When you’ve been accused of driving while intoxicated with a child passenger while in Texas, you should understand the legal implications of a DWI with a child under 15 present and how it is different from a regular DWI. Penalties are typically more severe even on the first offense for the former, so you should be ready even if you thought you understood the consequences of being convicted of a DWI.
When has a person committed this crime?
It’s against the Texas state penal code 49.045 to operate a vehicle in a public space while intoxicated and while the vehicle that’s being driven is also occupied by a passenger who is under the age of 15 years. Furthermore, this particular offense is a state jail felony.
Legal implications for driving while intoxicated with a child passenger versus without a passenger
The legal implications of a DWI can vary according to the exact circumstances. People who drive while intoxicated with a passenger who is under the age of 15 years will be charged with child endangerment. Additionally, the fines and potential jail time are considerably more than a first offense DWI without a child in the vehicle. For instance, if you have a child in the vehicle, the fine can be up to $10,000, and there’s the potential to receive up to two years in prison. Plus, you’ll lose your license for an additional 180 days.
In contrast, for your first DWI offense without a passenger, you’ll receive a fine of up to $2,000 and up to 180 days in jail. Additionally, for a first offense, you’ll lose your license for up to a year. For a second offense, the fines are up to $4,000 and the jail time is up to one year upon conviction. Additionally, you could lose your license for up to two years.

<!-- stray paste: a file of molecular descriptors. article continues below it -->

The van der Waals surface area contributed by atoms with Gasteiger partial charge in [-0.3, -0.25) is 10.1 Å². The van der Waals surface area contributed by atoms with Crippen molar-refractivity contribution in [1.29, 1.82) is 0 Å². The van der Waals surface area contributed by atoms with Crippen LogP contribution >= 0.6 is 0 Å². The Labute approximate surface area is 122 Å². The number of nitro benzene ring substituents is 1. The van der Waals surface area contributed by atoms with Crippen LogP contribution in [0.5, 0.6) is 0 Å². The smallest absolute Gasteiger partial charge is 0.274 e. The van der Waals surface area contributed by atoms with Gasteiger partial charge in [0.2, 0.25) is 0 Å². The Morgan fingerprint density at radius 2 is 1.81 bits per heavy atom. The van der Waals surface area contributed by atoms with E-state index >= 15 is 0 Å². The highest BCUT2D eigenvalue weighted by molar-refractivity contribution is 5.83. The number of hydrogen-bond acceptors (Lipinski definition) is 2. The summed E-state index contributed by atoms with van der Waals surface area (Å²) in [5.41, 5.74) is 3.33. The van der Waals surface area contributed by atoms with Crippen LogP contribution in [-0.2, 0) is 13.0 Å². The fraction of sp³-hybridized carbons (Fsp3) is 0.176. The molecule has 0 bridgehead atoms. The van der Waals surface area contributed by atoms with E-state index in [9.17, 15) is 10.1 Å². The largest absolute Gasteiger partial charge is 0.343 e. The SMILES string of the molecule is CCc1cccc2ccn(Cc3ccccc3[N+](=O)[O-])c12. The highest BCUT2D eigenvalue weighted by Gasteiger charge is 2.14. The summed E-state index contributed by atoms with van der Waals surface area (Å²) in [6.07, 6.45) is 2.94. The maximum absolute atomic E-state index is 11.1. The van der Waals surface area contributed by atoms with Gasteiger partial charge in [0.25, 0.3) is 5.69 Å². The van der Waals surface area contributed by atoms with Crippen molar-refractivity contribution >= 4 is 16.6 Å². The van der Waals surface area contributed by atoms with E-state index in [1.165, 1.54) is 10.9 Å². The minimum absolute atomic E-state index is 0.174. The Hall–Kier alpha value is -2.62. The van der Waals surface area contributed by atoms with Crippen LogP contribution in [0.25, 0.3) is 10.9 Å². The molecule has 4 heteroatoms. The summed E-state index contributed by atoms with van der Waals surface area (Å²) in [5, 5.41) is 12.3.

It isn’t until the third offense without a child passenger that the consequences could surpass those of someone who has been caught driving while intoxicated with a passenger under the age of 15. On a third offense, the consequences are up to 10 years in prison and loss of a driver’s license for up to two years. Additionally, offenders can be charged up to $10,000 in fines, which makes the third offense potentially much more time-consuming and expensive than a first-offense DWI with a child in the vehicle.
Driving while intoxicated with a child under 15 years can be significantly more expensive, and they can land you in jail or prison for a longer sentence. Having a good criminal defense starts with understanding the law, so learn as much as you can now rather than later.